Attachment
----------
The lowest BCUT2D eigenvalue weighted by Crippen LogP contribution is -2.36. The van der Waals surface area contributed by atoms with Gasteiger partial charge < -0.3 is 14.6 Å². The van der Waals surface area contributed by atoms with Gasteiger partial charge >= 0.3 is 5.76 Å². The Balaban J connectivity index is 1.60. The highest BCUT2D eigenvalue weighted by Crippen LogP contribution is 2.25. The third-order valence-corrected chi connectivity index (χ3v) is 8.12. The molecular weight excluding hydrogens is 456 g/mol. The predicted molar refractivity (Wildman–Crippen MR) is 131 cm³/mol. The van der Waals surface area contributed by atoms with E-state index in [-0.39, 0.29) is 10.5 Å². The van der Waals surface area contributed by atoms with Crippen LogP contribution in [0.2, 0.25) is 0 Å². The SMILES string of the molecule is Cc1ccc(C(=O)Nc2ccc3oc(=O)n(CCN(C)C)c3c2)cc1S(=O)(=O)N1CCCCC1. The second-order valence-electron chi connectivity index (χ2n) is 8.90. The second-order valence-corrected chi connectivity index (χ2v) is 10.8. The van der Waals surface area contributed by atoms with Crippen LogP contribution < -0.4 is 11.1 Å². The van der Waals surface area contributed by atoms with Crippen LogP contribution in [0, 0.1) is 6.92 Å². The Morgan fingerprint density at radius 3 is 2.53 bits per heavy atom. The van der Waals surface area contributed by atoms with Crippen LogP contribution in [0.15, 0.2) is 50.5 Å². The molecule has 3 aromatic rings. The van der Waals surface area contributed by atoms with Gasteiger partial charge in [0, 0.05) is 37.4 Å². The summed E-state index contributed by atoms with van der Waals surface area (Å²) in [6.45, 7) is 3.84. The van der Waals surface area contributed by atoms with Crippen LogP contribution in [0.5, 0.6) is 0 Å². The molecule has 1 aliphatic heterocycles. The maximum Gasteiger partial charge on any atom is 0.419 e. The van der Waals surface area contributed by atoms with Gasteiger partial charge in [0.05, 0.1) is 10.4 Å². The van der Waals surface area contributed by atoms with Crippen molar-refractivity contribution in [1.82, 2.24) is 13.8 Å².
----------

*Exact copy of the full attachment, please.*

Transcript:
The lowest BCUT2D eigenvalue weighted by Crippen LogP contribution is -2.36. The van der Waals surface area contributed by atoms with Gasteiger partial charge < -0.3 is 14.6 Å². The van der Waals surface area contributed by atoms with Gasteiger partial charge >= 0.3 is 5.76 Å². The Balaban J connectivity index is 1.60. The highest BCUT2D eigenvalue weighted by Crippen LogP contribution is 2.25. The third-order valence-corrected chi connectivity index (χ3v) is 8.12. The molecular weight excluding hydrogens is 456 g/mol. The predicted molar refractivity (Wildman–Crippen MR) is 131 cm³/mol. The van der Waals surface area contributed by atoms with E-state index in [-0.39, 0.29) is 10.5 Å². The van der Waals surface area contributed by atoms with Crippen LogP contribution in [0.2, 0.25) is 0 Å². The SMILES string of the molecule is Cc1ccc(C(=O)Nc2ccc3oc(=O)n(CCN(C)C)c3c2)cc1S(=O)(=O)N1CCCCC1. The second-order valence-electron chi connectivity index (χ2n) is 8.90. The second-order valence-corrected chi connectivity index (χ2v) is 10.8. The van der Waals surface area contributed by atoms with Crippen LogP contribution < -0.4 is 11.1 Å². The van der Waals surface area contributed by atoms with Crippen LogP contribution in [0, 0.1) is 6.92 Å². The Morgan fingerprint density at radius 3 is 2.53 bits per heavy atom. The van der Waals surface area contributed by atoms with Crippen LogP contribution in [0.15, 0.2) is 50.5 Å². The molecule has 3 aromatic rings. The van der Waals surface area contributed by atoms with Gasteiger partial charge in [0, 0.05) is 37.4 Å². The summed E-state index contributed by atoms with van der Waals surface area (Å²) in [6.45, 7) is 3.84. The van der Waals surface area contributed by atoms with Crippen LogP contribution in [0.5, 0.6) is 0 Å². The molecule has 1 aliphatic heterocycles. The maximum Gasteiger partial charge on any atom is 0.419 e. The van der Waals surface area contributed by atoms with Gasteiger partial charge in [0.05, 0.1) is 10.4 Å². The van der Waals surface area contributed by atoms with Crippen molar-refractivity contribution in [1.82, 2.24) is 13.8 Å².